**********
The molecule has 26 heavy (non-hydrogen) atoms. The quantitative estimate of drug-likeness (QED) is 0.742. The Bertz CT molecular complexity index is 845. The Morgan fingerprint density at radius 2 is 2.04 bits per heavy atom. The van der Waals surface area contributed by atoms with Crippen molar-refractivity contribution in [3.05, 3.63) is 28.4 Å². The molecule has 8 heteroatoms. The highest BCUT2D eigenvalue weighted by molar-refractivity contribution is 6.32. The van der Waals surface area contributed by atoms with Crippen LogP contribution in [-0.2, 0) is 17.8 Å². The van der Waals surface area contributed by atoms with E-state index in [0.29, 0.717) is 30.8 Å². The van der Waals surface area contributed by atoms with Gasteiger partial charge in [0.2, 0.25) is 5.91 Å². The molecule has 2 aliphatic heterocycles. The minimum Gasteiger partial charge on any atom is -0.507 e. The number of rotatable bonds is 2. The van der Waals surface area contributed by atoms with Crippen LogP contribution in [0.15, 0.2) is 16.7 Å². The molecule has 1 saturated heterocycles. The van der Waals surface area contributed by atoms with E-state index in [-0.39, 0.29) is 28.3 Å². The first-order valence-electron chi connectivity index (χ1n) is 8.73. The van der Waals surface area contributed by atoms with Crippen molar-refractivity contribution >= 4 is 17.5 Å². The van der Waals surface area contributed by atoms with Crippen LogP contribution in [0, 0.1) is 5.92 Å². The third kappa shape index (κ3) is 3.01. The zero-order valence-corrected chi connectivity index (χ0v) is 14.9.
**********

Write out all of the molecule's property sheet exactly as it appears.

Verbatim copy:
The molecule has 26 heavy (non-hydrogen) atoms. The quantitative estimate of drug-likeness (QED) is 0.742. The Bertz CT molecular complexity index is 845. The Morgan fingerprint density at radius 2 is 2.04 bits per heavy atom. The van der Waals surface area contributed by atoms with Crippen molar-refractivity contribution in [3.05, 3.63) is 28.4 Å². The molecule has 8 heteroatoms. The highest BCUT2D eigenvalue weighted by molar-refractivity contribution is 6.32. The van der Waals surface area contributed by atoms with Crippen LogP contribution in [-0.2, 0) is 17.8 Å². The van der Waals surface area contributed by atoms with E-state index in [0.29, 0.717) is 30.8 Å². The van der Waals surface area contributed by atoms with Gasteiger partial charge in [0.2, 0.25) is 5.91 Å². The molecule has 2 aliphatic heterocycles. The minimum Gasteiger partial charge on any atom is -0.507 e. The number of rotatable bonds is 2. The van der Waals surface area contributed by atoms with Crippen LogP contribution in [0.15, 0.2) is 16.7 Å². The molecule has 1 saturated heterocycles. The van der Waals surface area contributed by atoms with E-state index in [-0.39, 0.29) is 28.3 Å². The first-order valence-electron chi connectivity index (χ1n) is 8.73. The van der Waals surface area contributed by atoms with Crippen molar-refractivity contribution >= 4 is 17.5 Å². The van der Waals surface area contributed by atoms with Crippen LogP contribution in [0, 0.1) is 5.92 Å². The third kappa shape index (κ3) is 3.01. The zero-order valence-corrected chi connectivity index (χ0v) is 14.9.